Oversized pictorial history of the town of Marvell in Phillips County, Arkansas, plus surrounding communities of Botleneck, Connells Point, County Line, Cypert, Hicks, Kingtown, Midway, Postelle, Poplar Grove, Turkey Scratch, Turner, Trenton and Watkins Corners. Index. 206 pp.
The history of Marvell shows a town that has evolved due to progressive leaders, stable businesses and community minded citizens. These people have shown throughout time that they are committed to make Marvell a town which people are proud to call there own.
Arkansas State Donation and Swamp Lands: Jefferson County 1855 - 2001
Compiled by Desmond Walls Allen
Just when you thought you'd looked at all the sources available, here's one you missed: state land sales records. Why did you miss it? Because very few people knew this source existed, and, until now, no one had transcribed the material.
Think about this: you work on your genealogy, going great guns for a while, then you begin to hit road blocks in your research because you need more details about your ancestors' lives. You dabble in genealogical education and learn to use land records. When you run out of county-level deed records, you turn (in Arkansas and 29 other public domain land states), to federal-level records.
All the land in Arkansas once belonged to the federal government and it gradually passed from federal ownership into the hands of landowners who began to pay taxes on it at their local county courthouses. Arkansas' federal land patents are available from many sources, most notably this very website. (See the series of 57 volumes we offer on federal land patents.)
But the source researchers have missed so far is the state-level land records. About one-fourth of the land in Arkansas was given by the federal government directly to the state as swamp and overflowed lands. And before you dismiss swamp lands because your people were hill folks, remember that swamp lands were found in all but three Arkansas counties. Swamp lands were sold by the state government for fifty to seventy-five cents per acre. Many tracts of swamp lands went to land speculators, but many more went to ordinary folks like our ancestors who wanted cheap land.
Donation lands were tracts of land that were previously in taxpayers' hands, but had been abandoned and were earning no tax revenues for the counties or state. The first donation acts were passed by the Arkansas General Assembly in the 1840s, but we don't have those records. Extant donation land records start in 1871. The War was over, government was just beginning to pass out of federal occupation and back into Arkansas' control. Many tracts of land had been abandoned by families of men who failed to come back from the War. Lots of people had left the state for less-chaotic places. To rebuild Arkansas' economy, abandoned land needed to be returned to the people. A series of donation acts did that.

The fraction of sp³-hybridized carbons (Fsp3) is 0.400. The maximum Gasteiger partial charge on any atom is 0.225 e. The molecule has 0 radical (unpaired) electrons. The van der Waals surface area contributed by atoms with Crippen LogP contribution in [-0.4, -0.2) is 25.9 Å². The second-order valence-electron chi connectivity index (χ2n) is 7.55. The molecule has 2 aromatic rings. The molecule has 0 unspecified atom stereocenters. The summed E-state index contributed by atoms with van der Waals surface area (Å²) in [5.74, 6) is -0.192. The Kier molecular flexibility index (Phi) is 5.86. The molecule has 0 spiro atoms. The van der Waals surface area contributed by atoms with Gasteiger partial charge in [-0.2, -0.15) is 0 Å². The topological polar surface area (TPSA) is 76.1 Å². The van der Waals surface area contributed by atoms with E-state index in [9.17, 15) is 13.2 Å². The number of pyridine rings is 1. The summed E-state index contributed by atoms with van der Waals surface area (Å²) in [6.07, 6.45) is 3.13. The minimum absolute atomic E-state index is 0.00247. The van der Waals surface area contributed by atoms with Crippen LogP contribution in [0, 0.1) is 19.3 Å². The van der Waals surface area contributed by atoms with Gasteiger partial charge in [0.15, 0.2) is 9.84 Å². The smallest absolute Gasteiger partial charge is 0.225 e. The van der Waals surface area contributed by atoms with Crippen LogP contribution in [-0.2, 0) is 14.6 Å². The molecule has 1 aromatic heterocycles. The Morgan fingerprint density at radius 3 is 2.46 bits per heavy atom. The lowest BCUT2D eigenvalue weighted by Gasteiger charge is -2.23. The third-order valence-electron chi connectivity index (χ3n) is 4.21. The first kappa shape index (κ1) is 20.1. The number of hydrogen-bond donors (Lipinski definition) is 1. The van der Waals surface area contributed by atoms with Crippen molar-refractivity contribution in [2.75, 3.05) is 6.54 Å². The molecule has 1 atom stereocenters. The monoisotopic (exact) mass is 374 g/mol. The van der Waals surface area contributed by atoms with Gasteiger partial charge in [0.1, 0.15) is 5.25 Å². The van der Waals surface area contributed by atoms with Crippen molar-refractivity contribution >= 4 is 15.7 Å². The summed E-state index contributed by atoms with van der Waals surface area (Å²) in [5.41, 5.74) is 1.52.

The books themselves present a great many details about each transaction and the introduction to the books contain more than you'll ever want to know about donation and swamp land sales. In order to let you look at who's in the books before you order, we've taken just the names from the books and posted them in files with links beside each of our book titles. You can click on the [View the names...] links, wait for the file to load into your Internet browser, then choose "save as" from the file menu of your browser to save the file to your hard drive, and look at it off-line in your word processor.
Don't just search these books for your direct ancestors' names. Often, you'll find more information if you'll search for those collateral relatives (those to whom you're related but not descended from). Your branch of the family may have lit out for Bakersfield, California, but the folks left here in Arkansas created records that will help you find your ancestors who lived and loved in this glorious state.
Compiled by Desmond Walls Allen
This series of indexes to Arkansas' World War I soldiers will help genealogists and historians identify specific soldiers so additional information in primary sources can be located.
The material in these books has been taken from a microfilmed card file at the Arkansas History Commission in Little Rock. The records were filmed on 118 rolls of 35mm microfilm by Stanley V. Bond, and the filming was completed August 20, 1986. The material is referred to as "Arkansas World War I Discharge Records."